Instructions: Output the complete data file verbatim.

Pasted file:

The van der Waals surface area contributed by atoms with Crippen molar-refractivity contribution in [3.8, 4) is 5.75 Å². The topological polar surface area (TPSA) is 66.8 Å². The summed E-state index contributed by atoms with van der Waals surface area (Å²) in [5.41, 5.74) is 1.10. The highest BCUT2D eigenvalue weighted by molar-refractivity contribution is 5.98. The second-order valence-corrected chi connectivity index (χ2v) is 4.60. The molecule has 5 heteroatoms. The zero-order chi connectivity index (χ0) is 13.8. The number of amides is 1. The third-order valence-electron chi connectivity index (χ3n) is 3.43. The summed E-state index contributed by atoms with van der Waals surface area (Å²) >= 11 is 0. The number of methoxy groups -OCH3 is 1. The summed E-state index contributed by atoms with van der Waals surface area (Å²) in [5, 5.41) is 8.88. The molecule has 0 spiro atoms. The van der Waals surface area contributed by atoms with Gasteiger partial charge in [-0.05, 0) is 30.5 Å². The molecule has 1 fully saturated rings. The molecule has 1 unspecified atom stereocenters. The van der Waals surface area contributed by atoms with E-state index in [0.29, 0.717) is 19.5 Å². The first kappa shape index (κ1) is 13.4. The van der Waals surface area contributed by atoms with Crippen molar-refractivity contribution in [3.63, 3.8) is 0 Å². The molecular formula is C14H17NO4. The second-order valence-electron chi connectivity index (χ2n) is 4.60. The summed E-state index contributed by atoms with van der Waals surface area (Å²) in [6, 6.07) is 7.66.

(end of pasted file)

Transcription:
The van der Waals surface area contributed by atoms with Crippen molar-refractivity contribution in [3.8, 4) is 5.75 Å². The topological polar surface area (TPSA) is 66.8 Å². The summed E-state index contributed by atoms with van der Waals surface area (Å²) in [5.41, 5.74) is 1.10. The highest BCUT2D eigenvalue weighted by molar-refractivity contribution is 5.98. The second-order valence-corrected chi connectivity index (χ2v) is 4.60. The molecule has 5 heteroatoms. The zero-order chi connectivity index (χ0) is 13.8. The number of amides is 1. The third-order valence-electron chi connectivity index (χ3n) is 3.43. The summed E-state index contributed by atoms with van der Waals surface area (Å²) >= 11 is 0. The number of methoxy groups -OCH3 is 1. The summed E-state index contributed by atoms with van der Waals surface area (Å²) in [5, 5.41) is 8.88. The molecule has 0 spiro atoms. The van der Waals surface area contributed by atoms with Gasteiger partial charge in [-0.05, 0) is 30.5 Å². The molecule has 1 fully saturated rings. The molecule has 1 unspecified atom stereocenters. The van der Waals surface area contributed by atoms with E-state index in [0.29, 0.717) is 19.5 Å². The first kappa shape index (κ1) is 13.4. The van der Waals surface area contributed by atoms with Crippen molar-refractivity contribution in [3.63, 3.8) is 0 Å². The molecular formula is C14H17NO4. The second-order valence-electron chi connectivity index (χ2n) is 4.60. The summed E-state index contributed by atoms with van der Waals surface area (Å²) in [6, 6.07) is 7.66.